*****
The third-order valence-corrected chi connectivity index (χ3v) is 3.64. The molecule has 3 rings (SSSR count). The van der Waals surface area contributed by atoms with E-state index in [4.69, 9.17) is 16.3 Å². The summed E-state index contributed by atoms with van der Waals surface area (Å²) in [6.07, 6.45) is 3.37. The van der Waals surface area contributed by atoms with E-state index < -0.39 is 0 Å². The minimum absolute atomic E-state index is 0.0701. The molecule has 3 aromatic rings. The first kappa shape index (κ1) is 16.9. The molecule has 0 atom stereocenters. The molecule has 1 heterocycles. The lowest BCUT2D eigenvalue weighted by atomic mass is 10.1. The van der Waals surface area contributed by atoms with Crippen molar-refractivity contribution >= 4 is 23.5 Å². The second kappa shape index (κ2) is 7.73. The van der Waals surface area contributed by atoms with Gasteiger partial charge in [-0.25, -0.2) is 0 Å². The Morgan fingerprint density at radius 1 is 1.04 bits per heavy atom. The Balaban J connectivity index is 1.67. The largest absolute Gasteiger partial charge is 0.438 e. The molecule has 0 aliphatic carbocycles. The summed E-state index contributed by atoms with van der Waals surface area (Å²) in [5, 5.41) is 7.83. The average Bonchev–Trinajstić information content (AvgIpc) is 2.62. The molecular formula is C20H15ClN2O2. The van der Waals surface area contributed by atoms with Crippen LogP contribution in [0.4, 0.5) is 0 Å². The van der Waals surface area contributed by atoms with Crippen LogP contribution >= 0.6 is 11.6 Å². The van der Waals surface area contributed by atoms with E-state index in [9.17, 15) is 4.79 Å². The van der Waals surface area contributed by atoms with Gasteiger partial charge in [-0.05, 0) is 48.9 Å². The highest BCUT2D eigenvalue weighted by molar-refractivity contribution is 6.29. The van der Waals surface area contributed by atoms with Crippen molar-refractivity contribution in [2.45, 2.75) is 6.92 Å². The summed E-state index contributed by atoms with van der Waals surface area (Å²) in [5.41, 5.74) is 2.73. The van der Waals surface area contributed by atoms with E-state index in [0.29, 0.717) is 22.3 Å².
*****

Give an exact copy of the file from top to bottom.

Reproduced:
The third-order valence-corrected chi connectivity index (χ3v) is 3.64. The molecule has 3 rings (SSSR count). The van der Waals surface area contributed by atoms with E-state index in [4.69, 9.17) is 16.3 Å². The summed E-state index contributed by atoms with van der Waals surface area (Å²) in [6.07, 6.45) is 3.37. The van der Waals surface area contributed by atoms with E-state index < -0.39 is 0 Å². The minimum absolute atomic E-state index is 0.0701. The molecule has 3 aromatic rings. The first kappa shape index (κ1) is 16.9. The molecule has 0 atom stereocenters. The molecule has 1 heterocycles. The lowest BCUT2D eigenvalue weighted by atomic mass is 10.1. The van der Waals surface area contributed by atoms with Crippen molar-refractivity contribution >= 4 is 23.5 Å². The second kappa shape index (κ2) is 7.73. The van der Waals surface area contributed by atoms with Gasteiger partial charge in [-0.25, -0.2) is 0 Å². The Morgan fingerprint density at radius 1 is 1.04 bits per heavy atom. The Balaban J connectivity index is 1.67. The largest absolute Gasteiger partial charge is 0.438 e. The molecule has 0 aliphatic carbocycles. The summed E-state index contributed by atoms with van der Waals surface area (Å²) in [5, 5.41) is 7.83. The average Bonchev–Trinajstić information content (AvgIpc) is 2.62. The molecular formula is C20H15ClN2O2. The van der Waals surface area contributed by atoms with Crippen LogP contribution in [0.4, 0.5) is 0 Å². The van der Waals surface area contributed by atoms with Crippen LogP contribution >= 0.6 is 11.6 Å². The van der Waals surface area contributed by atoms with E-state index in [9.17, 15) is 4.79 Å². The van der Waals surface area contributed by atoms with Gasteiger partial charge in [-0.05, 0) is 48.9 Å². The highest BCUT2D eigenvalue weighted by molar-refractivity contribution is 6.29. The van der Waals surface area contributed by atoms with Crippen molar-refractivity contribution in [2.45, 2.75) is 6.92 Å². The summed E-state index contributed by atoms with van der Waals surface area (Å²) in [5.41, 5.74) is 2.73. The van der Waals surface area contributed by atoms with E-state index in [0.29, 0.717) is 22.3 Å².